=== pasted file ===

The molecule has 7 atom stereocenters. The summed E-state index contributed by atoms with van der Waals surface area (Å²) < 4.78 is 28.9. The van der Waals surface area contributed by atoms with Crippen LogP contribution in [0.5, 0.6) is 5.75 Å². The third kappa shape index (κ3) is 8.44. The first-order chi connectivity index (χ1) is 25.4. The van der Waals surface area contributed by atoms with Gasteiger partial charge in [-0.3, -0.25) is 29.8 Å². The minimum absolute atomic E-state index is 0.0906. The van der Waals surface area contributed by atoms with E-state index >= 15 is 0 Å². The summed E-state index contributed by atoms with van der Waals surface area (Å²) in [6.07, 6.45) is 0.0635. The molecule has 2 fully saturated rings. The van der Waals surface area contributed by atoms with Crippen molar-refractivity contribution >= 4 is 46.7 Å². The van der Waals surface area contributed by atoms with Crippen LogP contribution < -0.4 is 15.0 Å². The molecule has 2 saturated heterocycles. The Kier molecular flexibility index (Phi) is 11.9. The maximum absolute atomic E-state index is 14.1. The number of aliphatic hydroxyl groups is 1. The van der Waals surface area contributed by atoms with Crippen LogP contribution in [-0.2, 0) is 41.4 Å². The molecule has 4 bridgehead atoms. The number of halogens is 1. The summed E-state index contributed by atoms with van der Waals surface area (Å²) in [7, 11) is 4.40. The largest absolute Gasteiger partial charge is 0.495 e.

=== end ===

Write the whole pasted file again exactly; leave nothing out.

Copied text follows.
The molecule has 7 atom stereocenters. The summed E-state index contributed by atoms with van der Waals surface area (Å²) < 4.78 is 28.9. The van der Waals surface area contributed by atoms with Crippen LogP contribution in [0.5, 0.6) is 5.75 Å². The third kappa shape index (κ3) is 8.44. The first-order chi connectivity index (χ1) is 25.4. The van der Waals surface area contributed by atoms with Gasteiger partial charge in [-0.3, -0.25) is 29.8 Å². The minimum absolute atomic E-state index is 0.0906. The van der Waals surface area contributed by atoms with E-state index >= 15 is 0 Å². The summed E-state index contributed by atoms with van der Waals surface area (Å²) in [6.07, 6.45) is 0.0635. The molecule has 2 fully saturated rings. The van der Waals surface area contributed by atoms with Crippen molar-refractivity contribution >= 4 is 46.7 Å². The van der Waals surface area contributed by atoms with Crippen LogP contribution < -0.4 is 15.0 Å². The molecule has 2 saturated heterocycles. The Kier molecular flexibility index (Phi) is 11.9. The maximum absolute atomic E-state index is 14.1. The number of aliphatic hydroxyl groups is 1. The van der Waals surface area contributed by atoms with Crippen LogP contribution in [-0.2, 0) is 41.4 Å². The molecule has 4 bridgehead atoms. The number of halogens is 1. The summed E-state index contributed by atoms with van der Waals surface area (Å²) in [7, 11) is 4.40. The largest absolute Gasteiger partial charge is 0.495 e.